I went to the Pope yesterday to communicate to him the last advices from Adrianople. He made many inquiries of me about that city, asking how large it was, if it was near the sea, and if it had rivers, and I being sufficiently informed about those matters to answer him, he commenced discoursing about the Sultan's forces by land and sea, about his janissaries and his revenues, and then said, “These are in truth great forces, and our sins allowed them to multiply, as also the bad faith of those who failed you.” After this he addressed me as follows: “Magnifico Ambassador, we will conceal nothing from you. Every day reveals to us more and more the plots of certain persons, thus showing the especial care had for us and our affairs by the Almighty, He causing us even from the depths of the sea, and through low-born persons, to know things of much importance. It was of no use for that individual to sink the letters; the sea disgorged them, and some fishermen delivered them to our dependents. They reveal other new facts, so that that Florentine Secretary has again been arrested and put in the Castle; (fn. 9) we hope to discover many plots which were laid against us in many quarters. Our Cardinal does not fail using diligence, and has been with him twice in the Castle for a long while; but we cannot give you particulars at present, not choosing to tell you anything that is not quite true, but we will let you know the result with that readiness with which we communicate all that happens to us, for we cannot fail to impart all our fortunes and thoughts (tutte le nostre fortune et pensieri) to the Signory, whom we have dearly loved ever since our earliest years; besides which we owe much for the many courtesies received from your magnificent city during the time that we remained with you. We have in the next place to add this important point of state policy (questo importante rispetto di stato), and of the preservation of these afflicted remains of Italy, which cannot be effected without a good understanding between the most illustrious Signory and this Holy See; and to tell you how we meant to bring it about, had not those Lords been so inflexible we knew that we two united, without calling others, would have been able to drive these enemies of God out of Italy and close the door against them; but as what remains—they having so great a part—not being tenable, we had recourse to these others; and you already see with what forces the Duke de Guise is come, being also aware of the amount of troops that have remained with Brissac; and, moreover, how in Flanders this good son of the Church the King of France attacks the common enemy; but we again say that we would fain have been able to do without them, and that the honour and increase of territory (stato) had fallen to the lot of Italian potentates. Neither for ourselves nor for this See do we wish for anything, either of the kingdom of Naples or of the duchy of Milan. We should wish all, or the greater part, to be yours. You should also bear in mind what an increase of repute your Republic obtained through compelling that heretic, by your forces and counsel, to make a Duke of Milan, who was subsequently dealt with and crippled in such a way and for such an end, as you know. (fn. 10) That investiture was perhaps as fine a feat as any performed in our times, and will be acknowledged as such by posterity, to your immortal praise. (fn. 11) We open our heart to you and talk as if speaking to ourselves, not indeed that we are dissatisfied with our good son the King of France, for we should be too ungrateful; we will neglect no opportunity for embracing and honouring him; and we believe that this stir made by Sultan Soliman was induced by him, for they are one and the same thing, and have a very good mutual understanding together. You see clearly in what way we speak to you, and if we say too much, attribute it to our excessive love.”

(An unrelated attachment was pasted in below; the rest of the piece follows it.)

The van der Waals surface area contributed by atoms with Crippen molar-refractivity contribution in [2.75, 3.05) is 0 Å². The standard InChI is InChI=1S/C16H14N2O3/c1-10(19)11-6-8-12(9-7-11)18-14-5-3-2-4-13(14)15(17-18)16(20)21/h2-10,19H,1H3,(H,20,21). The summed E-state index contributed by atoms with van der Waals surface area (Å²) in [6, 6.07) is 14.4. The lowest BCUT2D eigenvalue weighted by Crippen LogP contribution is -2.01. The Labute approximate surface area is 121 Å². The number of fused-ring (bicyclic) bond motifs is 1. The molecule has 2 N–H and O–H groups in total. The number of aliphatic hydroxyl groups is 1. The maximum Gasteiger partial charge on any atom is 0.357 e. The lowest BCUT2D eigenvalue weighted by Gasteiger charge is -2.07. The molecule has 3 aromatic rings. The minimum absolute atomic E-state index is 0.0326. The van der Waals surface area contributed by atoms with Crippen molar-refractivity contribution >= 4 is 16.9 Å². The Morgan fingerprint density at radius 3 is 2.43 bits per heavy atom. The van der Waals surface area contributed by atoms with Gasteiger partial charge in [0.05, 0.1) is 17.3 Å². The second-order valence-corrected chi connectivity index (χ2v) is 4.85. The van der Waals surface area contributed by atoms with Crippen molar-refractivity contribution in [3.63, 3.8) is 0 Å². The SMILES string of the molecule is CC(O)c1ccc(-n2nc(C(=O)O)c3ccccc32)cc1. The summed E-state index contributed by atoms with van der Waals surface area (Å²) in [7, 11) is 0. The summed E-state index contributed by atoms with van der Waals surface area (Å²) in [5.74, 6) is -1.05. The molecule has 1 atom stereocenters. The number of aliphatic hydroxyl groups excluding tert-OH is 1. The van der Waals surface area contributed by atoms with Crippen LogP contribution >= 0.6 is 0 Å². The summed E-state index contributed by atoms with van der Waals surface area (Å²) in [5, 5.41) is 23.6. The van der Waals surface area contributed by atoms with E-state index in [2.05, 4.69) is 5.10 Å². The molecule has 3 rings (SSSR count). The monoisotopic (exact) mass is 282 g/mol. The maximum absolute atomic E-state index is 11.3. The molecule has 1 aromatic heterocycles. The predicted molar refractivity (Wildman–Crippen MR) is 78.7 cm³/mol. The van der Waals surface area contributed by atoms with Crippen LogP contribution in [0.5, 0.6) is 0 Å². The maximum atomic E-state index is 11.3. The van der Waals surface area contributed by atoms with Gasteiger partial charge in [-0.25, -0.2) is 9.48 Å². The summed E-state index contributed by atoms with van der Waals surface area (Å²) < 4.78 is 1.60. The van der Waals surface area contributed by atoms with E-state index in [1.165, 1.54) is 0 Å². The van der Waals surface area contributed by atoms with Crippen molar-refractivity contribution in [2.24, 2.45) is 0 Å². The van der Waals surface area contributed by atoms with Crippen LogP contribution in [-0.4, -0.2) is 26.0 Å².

I returned endless thanks for this confidential mode of addressing me, and as it seemed that he was about to repeat what has been said over and over again, to turn the conversation, I congratulated him on the election of his nephew, in such terms that replete with tenderness he embraced me, saying, “You have quite comforted us, and we wish you to know that he was put to reside with us very early, and we treated him so austerely as not to allow him even to approach our presence chambers (le nostre prime camere), and we had intended to dismiss him, lest in this city and with so many opportunities for sinning he might contract bad habits. At length my Messer Paulo, (fn. 12) a man of such goodness and holy conduct, as known to you, educated him with one of his own nephews, initiating him in literature. It happened subsequently that that youth of ours whom we treated as a son, and who slept in our chamber and was so good a Greek and Latin scholar, and of such morality, left us, to our regret, so we were compelled to get another, and as this young man is our kinsman we chose to make use of him. We assure you that in waiting on us thus he gave so many proofs of prudence, gravity, and patience, performing also such menial offices as perhaps did not become him, that on this occasion we could not fail him, and we are confirmed in the opinion that to educate with severity those we hold dear is the greatest boon that can be conferred on them. We are glad that his election will be agreeable to the Signory, who may make use of him and of all our family like any of the most affectionate servants they have.”